Bhakti Sandarbha 317 : Absorption in Kṛṣṇa Makes One Purified
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Absorption in Kṛṣṇa Makes One Purified
तदेवं यस्माद्भगवतो निन्दादिकृतं वैषम्यं नास्ति, तस्माद्येन केनाप्युपायेन "सकृद्यदङ्गप्रतिमान्तराहिता" (भा. १०.१२.३९) इत्यादिवत् तदाभासमपि ध्यायतस्तदावेशात्, तत्र वैरेणापि ध्यायतस्तदावेशेनैव निन्दादिकृतपापस्यापि नाशात् तत्सायुज्यादिकं युक्तमित्याशयेनाह तस्मादित्यादिभिः।
In this way, because Bhagavān has no sense of bias to be instigated by criticism or other unfavorable attitudes, one can meditate on Him by any means, as indicated in this statement: “The Lord gives the divine destination to one who takes His conceptual form within his mind even once...” (SB 10.12.39) From statements such as this, it is understood that by the absorption that results from meditating even on His likeness —even if one thinks of Him out of enmity—the sin of criticism is destroyed. Thus it was fitting that Śiśupāla attained the state of liberation by merging into Bhagavān’s body.
तथा हि (भा. ७.१.२५)—
तस्माद्वैरानुबन्धेन निर्वैरेण भयेन वा।
स्नेहात् कामेन वा युञ्ज्यात् कथञ्चिन्नेक्षते पृथक्॥
With this intent Nārada spoke the next verse:
Therefore, one should engage [the mind] in Kṛṣṇa, whether continuously bound by enmity or without such hostility, out of fear, affection, or a desire for conjugal union, so that one will not see anything apart from Him. (SB 7.1.25)
युञ्ज्यादिति स्नेहकामादीनां विधातुमशक्यत्वात् सम्भावनायामेव लिङ्। वैरानुबन्धादीनामेकतरेणापि युञ्ज्याद्ध्यायेच्चेत्, तदा भगवतः पृथग् नेक्षते तदाविष्टो भवतीत्यर्थः।
The verb yuñjyāt, “one should engage [the mind],” which is in the optative mood (liṅ), indicates possibility [and not an injunction], when used in connection with feelings such as love and desire, because no injunction can be given in regard to such feelings. If one engages the mind, i.e., meditates, on Bhagavān in any one of these moods, even through enmity, he or she will not see anything apart from Bhagavān. This means that the mind becomes absorbed in Him.
वैरानुबन्धो वैरभावाविच्छेदः। निर्वैरो वैराभावमात्रमौदासीन्यमुच्यते। तेन कामादिराहित्यमप्यायाति, वैरादिभावराहित्यमित्यर्थः। तेन वा वैरादिभावराहित्येन युञ्ज्यात्, विहितत्वमात्रबुद्ध्या ध्यायेत, ध्यानोपलक्षितं भक्तियोगं कुर्यादित्यर्थः। स्नेहः कामातिरिक्तः परस्परमकृत्रिमः प्रेमविशेषः। स तु साधके तदभिरुचिरेव॥
“Continuously bound by enmity” (vairānubandhena) here means an unbroken feeling of hostility; the absence of such enmity (nirvaireṇa) means its complete absence, i.e., indifference. This in turn also implies the absence of sexual desire , etc. Thus, nirvairam refers not only to the absence of feelings of hatred but to all such attitudes. So it should be taken that one should engage in meditation without any of these mundane feelings like enmity in the understanding that it is so ordained. Meditation here should be taken as indicative of [all the limbs of vaidhī] bhakti-yoga. This means that one should engage in bhakti-yoga. "Affection” (snehaḥ) refers to a specific type of genuine mutual love, distinct from sexual desire [which has been mentioned separately (kāmena)]. This thus specifically refers to the sādhaka’s taste or ruci for such love.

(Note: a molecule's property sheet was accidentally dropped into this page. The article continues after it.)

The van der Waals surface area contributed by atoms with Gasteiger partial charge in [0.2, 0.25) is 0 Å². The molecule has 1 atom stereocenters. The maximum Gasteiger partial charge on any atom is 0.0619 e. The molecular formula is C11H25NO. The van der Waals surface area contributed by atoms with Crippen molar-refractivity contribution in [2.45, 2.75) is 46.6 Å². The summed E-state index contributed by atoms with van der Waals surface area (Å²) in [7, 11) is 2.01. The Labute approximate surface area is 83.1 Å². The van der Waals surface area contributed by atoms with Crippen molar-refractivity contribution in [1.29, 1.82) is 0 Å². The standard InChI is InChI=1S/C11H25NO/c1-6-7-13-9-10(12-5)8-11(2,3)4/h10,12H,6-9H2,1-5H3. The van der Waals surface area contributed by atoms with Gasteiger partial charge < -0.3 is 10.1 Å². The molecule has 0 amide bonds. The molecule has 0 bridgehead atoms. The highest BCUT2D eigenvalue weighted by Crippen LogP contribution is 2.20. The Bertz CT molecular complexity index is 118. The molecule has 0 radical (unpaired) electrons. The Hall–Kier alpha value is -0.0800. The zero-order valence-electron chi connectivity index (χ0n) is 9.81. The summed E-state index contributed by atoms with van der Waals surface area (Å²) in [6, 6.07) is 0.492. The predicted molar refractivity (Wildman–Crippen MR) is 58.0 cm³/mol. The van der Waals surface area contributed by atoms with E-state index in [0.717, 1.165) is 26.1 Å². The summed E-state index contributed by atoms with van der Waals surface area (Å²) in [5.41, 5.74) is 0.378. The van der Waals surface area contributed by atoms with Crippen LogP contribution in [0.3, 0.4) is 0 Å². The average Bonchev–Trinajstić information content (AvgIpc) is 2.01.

Commentary by Satyanarayana Dasa Babaji
It is understood that Bhagavān was not disturbed by the criticism of Śiśupāla. Still, abusing Bhagavān is a forbidden act. He should be sent to hell for engaging in such offensive actions. Śrī Nārada's response to this doubt is that the very act of meditating on Kṛṣṇa purifies the meditator, even if that meditation is done with feelings of enmity. This is the excellent quality of Kṛṣṇa that no matter how one comes into contact with Him, one benefits from it. It does not matter whether you touch fire in a loving or angry mood, you will still feel the heat.
The verb yuñjyāt [lit. should unite] is in the optative mood, liṅ-lakāra. Generally it is applied when giving an injunction (vidhi), but it can also be used in the sense of possibility (sambhāvanā). This verb has been used here with different adverbial expressions – out of enmity, without enmity, out of fear, etc. The sense of the verb varies depending upon the way it is applied. One cannot enjoin one to feel in a particular way or to have any kind of emotional state. Therefore, in cases where an emotion appears to be prescribed, the meaning should be taken in the sense of possibility. However, one can be ordained to act in a certain way if one has no emotional state ("without enmity"), so when used with nirvaireṇa, the idea is that one should still engage in meditating on Bhagavān in bhakti-yoga according to the regulative principles of the scripture, etc.
Pious people who are indifferent to Bhagavān will meditate on Him because it is recommended by scriptures, just like one may take a medicine or certain diet because it is recommended by a doctor or some book on medicine.
When one’s mind is fully absorbed in an object then one loses the sense of separate existence from it. This is the meaning of the last part of the verse: “Then one will not see anything apart from Him.” This is the definition of samādhi, as described above in Anuccheda 278. Śiśupāla’s absorption in Kṛṣṇa was like that. His envy was so intense that he could become fully absorbed in Kṛṣṇa without any other thought or awareness, including of himself. Because of the potency inherent in Kr̥ṣṇa, this made him free of all impurities and sins, including the sin of abusing Him. This is why he attained liberation after being killed by Kṛṣṇa.
Alternatively, the meaning of last part of the verse is that Kṛṣṇa does not discriminate how one approaches him. He benefits anyone who becomes absorbed in Him.